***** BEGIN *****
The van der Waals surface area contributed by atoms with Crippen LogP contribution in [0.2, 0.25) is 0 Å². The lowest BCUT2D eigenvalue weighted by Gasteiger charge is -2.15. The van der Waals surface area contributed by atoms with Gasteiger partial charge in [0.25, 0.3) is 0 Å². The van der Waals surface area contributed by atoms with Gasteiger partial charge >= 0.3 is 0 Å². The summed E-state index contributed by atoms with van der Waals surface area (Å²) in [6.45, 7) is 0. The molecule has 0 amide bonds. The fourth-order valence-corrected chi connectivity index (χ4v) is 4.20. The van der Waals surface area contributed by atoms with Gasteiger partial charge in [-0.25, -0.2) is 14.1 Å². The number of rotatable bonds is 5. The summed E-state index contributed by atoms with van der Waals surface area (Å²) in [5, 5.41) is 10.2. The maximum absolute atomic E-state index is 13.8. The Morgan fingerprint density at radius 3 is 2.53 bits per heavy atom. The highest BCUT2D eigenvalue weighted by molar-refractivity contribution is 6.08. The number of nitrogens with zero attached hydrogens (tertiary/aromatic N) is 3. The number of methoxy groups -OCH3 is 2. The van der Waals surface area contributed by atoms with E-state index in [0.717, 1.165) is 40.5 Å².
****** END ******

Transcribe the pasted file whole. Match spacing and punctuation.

The van der Waals surface area contributed by atoms with Crippen LogP contribution in [0.2, 0.25) is 0 Å². The lowest BCUT2D eigenvalue weighted by Gasteiger charge is -2.15. The van der Waals surface area contributed by atoms with Gasteiger partial charge in [0.25, 0.3) is 0 Å². The van der Waals surface area contributed by atoms with Gasteiger partial charge >= 0.3 is 0 Å². The summed E-state index contributed by atoms with van der Waals surface area (Å²) in [6.45, 7) is 0. The molecule has 0 amide bonds. The fourth-order valence-corrected chi connectivity index (χ4v) is 4.20. The van der Waals surface area contributed by atoms with Gasteiger partial charge in [-0.25, -0.2) is 14.1 Å². The number of rotatable bonds is 5. The summed E-state index contributed by atoms with van der Waals surface area (Å²) in [5, 5.41) is 10.2. The maximum absolute atomic E-state index is 13.8. The Morgan fingerprint density at radius 3 is 2.53 bits per heavy atom. The highest BCUT2D eigenvalue weighted by molar-refractivity contribution is 6.08. The number of nitrogens with zero attached hydrogens (tertiary/aromatic N) is 3. The number of methoxy groups -OCH3 is 2. The van der Waals surface area contributed by atoms with E-state index in [0.717, 1.165) is 40.5 Å².